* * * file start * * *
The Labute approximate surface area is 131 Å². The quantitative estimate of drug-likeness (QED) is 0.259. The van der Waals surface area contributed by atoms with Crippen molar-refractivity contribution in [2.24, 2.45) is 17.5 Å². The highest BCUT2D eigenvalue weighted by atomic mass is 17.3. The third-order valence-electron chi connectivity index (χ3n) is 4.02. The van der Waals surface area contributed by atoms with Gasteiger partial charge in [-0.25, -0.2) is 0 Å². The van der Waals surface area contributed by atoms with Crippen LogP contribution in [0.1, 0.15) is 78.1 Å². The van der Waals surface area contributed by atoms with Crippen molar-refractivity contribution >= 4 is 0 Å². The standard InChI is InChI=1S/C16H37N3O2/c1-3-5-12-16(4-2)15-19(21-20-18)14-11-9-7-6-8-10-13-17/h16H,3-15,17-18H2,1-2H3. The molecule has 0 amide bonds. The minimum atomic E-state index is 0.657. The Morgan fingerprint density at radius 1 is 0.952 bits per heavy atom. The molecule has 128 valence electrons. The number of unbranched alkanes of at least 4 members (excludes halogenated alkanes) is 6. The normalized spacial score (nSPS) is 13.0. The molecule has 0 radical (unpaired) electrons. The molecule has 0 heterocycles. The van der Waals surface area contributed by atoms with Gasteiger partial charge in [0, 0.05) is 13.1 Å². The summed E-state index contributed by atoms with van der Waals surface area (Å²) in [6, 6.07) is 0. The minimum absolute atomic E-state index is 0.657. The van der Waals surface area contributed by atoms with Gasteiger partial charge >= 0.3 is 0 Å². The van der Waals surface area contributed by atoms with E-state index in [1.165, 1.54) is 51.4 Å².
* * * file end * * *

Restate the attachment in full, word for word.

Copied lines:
The Labute approximate surface area is 131 Å². The quantitative estimate of drug-likeness (QED) is 0.259. The van der Waals surface area contributed by atoms with Crippen molar-refractivity contribution in [2.24, 2.45) is 17.5 Å². The highest BCUT2D eigenvalue weighted by atomic mass is 17.3. The third-order valence-electron chi connectivity index (χ3n) is 4.02. The van der Waals surface area contributed by atoms with Gasteiger partial charge in [-0.25, -0.2) is 0 Å². The van der Waals surface area contributed by atoms with Crippen LogP contribution in [0.1, 0.15) is 78.1 Å². The van der Waals surface area contributed by atoms with Crippen molar-refractivity contribution >= 4 is 0 Å². The standard InChI is InChI=1S/C16H37N3O2/c1-3-5-12-16(4-2)15-19(21-20-18)14-11-9-7-6-8-10-13-17/h16H,3-15,17-18H2,1-2H3. The molecule has 0 amide bonds. The minimum atomic E-state index is 0.657. The Morgan fingerprint density at radius 1 is 0.952 bits per heavy atom. The molecule has 128 valence electrons. The number of unbranched alkanes of at least 4 members (excludes halogenated alkanes) is 6. The normalized spacial score (nSPS) is 13.0. The molecule has 0 radical (unpaired) electrons. The molecule has 0 heterocycles. The van der Waals surface area contributed by atoms with Gasteiger partial charge in [0, 0.05) is 13.1 Å². The summed E-state index contributed by atoms with van der Waals surface area (Å²) in [6, 6.07) is 0. The minimum absolute atomic E-state index is 0.657. The van der Waals surface area contributed by atoms with Gasteiger partial charge >= 0.3 is 0 Å². The van der Waals surface area contributed by atoms with E-state index in [1.165, 1.54) is 51.4 Å².